What little independent research there is on the effectiveness of such courses shows little or no increase in score for those who buy the prep books (although buying the books is not the same as reading the books). Those who take prep classes show some improvement, and the greatest increases are among those who get personal tutoring. This research was specifically on the SAT, but the two tests are very similar. On the other hand, GRE students tend to be more self-motivated students than SAT students, so they might get better results from the books.
Pricier doesn’t mean better. Most courses teach pretty much the same stuff, because they all read each others books and integrate any new techniques they find. For the price of a classroom course from Kaplan or Princeton you can get live, one-on-one, GRE tutoring via the internet. That link is for my tutoring, but I’m sure there are lots more tutors out there.
There are some very important things that most courses don’t teach. For example, they don’t usually teach you how to memorize all that vocabulary or how to handle test anxiety.
Most courses will give you a long list of vocabulary and tell you to go memorize it. Not helpful! There are much easier ways to memorize vocabulary. I’ve posted about this extensively already … just do a search for “memory” or “vocabulary”.
Test anxiety is another biggie. Most courses don’t talk about this at all, however, I’ve found that for about 15% of my students conquering test anxiety is THE KEY to their improvement on the GRE or SAT … in some cases, improvements of almost 200 points came directly from reducing that stress!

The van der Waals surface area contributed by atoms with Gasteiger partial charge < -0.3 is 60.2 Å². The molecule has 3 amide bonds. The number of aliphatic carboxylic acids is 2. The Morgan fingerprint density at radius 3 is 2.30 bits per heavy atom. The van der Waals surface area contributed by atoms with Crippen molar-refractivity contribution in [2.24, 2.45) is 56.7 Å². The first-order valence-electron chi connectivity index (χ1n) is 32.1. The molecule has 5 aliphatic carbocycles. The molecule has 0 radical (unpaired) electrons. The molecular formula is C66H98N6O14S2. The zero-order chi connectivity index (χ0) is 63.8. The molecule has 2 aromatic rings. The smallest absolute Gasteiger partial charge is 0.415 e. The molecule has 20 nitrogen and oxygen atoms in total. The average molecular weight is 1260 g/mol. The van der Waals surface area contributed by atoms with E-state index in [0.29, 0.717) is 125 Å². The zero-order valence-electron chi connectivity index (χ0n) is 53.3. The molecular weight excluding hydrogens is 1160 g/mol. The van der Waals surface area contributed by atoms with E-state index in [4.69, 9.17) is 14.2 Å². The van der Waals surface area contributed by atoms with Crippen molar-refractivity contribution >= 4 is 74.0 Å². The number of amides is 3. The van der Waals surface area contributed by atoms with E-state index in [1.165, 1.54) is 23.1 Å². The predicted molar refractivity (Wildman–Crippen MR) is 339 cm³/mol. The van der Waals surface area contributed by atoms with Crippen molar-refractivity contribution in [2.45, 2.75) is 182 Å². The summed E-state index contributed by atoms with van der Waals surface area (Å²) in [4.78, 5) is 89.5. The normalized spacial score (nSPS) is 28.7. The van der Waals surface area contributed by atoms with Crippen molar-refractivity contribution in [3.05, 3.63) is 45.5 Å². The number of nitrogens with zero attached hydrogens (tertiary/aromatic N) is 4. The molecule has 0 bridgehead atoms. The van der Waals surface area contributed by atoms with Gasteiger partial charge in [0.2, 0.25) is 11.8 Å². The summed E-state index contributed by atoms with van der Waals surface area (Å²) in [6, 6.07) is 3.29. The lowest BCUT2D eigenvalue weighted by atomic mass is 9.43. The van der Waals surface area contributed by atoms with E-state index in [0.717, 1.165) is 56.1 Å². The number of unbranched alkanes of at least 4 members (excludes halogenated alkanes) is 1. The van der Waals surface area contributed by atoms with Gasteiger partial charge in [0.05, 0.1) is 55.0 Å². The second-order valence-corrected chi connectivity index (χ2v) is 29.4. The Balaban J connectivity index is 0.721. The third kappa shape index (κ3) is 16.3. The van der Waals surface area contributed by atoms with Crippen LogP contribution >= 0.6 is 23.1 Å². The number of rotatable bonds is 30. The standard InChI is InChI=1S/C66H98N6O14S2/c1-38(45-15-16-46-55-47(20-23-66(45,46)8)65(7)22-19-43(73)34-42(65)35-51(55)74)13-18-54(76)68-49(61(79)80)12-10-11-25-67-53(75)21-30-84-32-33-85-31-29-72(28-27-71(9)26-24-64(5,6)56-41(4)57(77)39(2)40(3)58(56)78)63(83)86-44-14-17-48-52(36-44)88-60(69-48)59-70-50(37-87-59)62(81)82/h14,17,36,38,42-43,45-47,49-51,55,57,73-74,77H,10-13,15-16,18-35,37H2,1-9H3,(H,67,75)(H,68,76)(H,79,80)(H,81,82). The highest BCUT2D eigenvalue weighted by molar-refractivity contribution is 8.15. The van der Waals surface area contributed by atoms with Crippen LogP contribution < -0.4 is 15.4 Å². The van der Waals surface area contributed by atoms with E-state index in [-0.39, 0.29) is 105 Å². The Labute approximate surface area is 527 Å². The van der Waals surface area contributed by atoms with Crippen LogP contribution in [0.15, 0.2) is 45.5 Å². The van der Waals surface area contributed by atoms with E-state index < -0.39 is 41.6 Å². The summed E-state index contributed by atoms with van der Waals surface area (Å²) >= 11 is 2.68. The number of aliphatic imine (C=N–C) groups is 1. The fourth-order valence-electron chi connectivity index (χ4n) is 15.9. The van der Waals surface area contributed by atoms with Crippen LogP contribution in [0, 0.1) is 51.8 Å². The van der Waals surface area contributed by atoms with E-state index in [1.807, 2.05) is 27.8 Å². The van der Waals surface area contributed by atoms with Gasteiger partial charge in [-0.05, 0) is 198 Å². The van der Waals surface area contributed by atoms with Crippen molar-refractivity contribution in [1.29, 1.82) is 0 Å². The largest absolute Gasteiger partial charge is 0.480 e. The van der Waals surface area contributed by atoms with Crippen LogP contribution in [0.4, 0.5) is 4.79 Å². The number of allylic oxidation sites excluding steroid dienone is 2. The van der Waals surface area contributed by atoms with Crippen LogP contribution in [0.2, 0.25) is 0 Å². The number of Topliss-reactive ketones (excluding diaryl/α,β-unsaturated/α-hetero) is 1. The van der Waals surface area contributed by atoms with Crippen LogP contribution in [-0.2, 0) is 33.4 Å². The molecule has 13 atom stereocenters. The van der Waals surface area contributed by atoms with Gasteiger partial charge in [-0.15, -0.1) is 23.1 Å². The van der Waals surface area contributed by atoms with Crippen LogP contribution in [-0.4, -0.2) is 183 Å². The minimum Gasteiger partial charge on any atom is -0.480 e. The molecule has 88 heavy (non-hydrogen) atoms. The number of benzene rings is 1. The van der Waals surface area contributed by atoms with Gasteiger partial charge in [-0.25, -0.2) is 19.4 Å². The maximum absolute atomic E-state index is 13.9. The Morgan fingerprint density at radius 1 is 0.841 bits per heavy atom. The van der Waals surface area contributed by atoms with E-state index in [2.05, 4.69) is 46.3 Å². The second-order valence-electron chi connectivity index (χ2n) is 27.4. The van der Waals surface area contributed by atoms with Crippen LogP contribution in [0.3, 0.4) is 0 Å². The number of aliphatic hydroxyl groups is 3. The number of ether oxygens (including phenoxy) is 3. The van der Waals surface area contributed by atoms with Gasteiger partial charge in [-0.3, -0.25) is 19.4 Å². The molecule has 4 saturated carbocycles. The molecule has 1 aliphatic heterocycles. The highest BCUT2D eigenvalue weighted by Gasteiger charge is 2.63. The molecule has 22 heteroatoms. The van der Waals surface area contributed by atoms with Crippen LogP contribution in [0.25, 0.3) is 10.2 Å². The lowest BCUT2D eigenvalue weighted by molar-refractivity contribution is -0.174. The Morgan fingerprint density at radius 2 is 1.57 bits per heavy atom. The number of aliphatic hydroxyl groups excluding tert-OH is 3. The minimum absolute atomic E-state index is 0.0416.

The teacher is often more important than the course. Again, they all teach pretty much the same stuff, but a good teacher can really bring out what’s most important and valuable, saving you time and instilling confidence. You probably know from your own experience that a good teacher can make a huge difference!
One problem with some of the big testing companies is that their teachers are often grad students working their way through school. Nothing wrong with that, but usually they only teach for a few months or a few years. You can be paying upwards of $1200 for a teacher who’s reading out of the book!
So ask about your instructor. How long have they been teaching? Are there any student testimonials available? And don’t let them tell you, “She’s a great teacher because she scored above the 90th percentile on the GRE/SAT.” We all know that the best students aren’t necessarily any good at teaching.
Beware of their claims about course length. Claiming the course is 40 hours long makes the huge price tag seem much more reasonable. In fact, they are often counting things like time spent taking practice tests or time spent silently studying and reading.
Ask how many hours of actual classroom instruction are included in the course. You shouldn’t have to pay them for things that you could easily do on your own at home.
Even then, actual classroom instruction hours can be misleading. Any instructor can drag classes to twice their normal length and claim that it’s a more intensive course. In practice, I spend more time on the areas my students struggle with and go quickly through areas where they are already strong. For example, some of my GRE students are trying to get into grad schools that don’t even look at the written analytical score, so for those students we don’t waste time on that section.
Finally, read the fine print on their guarantees. Often, the guarantee will simply allow you to retake the course for free. But, if it didn’t work the first time, why would it work the second time?
Most companies don’t offer money-back guarantees (at least, not without so many caveats that you’ll NEVER get that money back). That’s understandable, because much of your score depends on you–how hard you’ll work at the techniques/practice and how much test anxiety is an issue for you. Ideally, you want FREE access to their instructors after the course. Many will give you a free hour or two, but then they go to hourly rates which can be quite high.
I’d love to hear your insights in the comments.© Cody Blair, All Rights Reserved.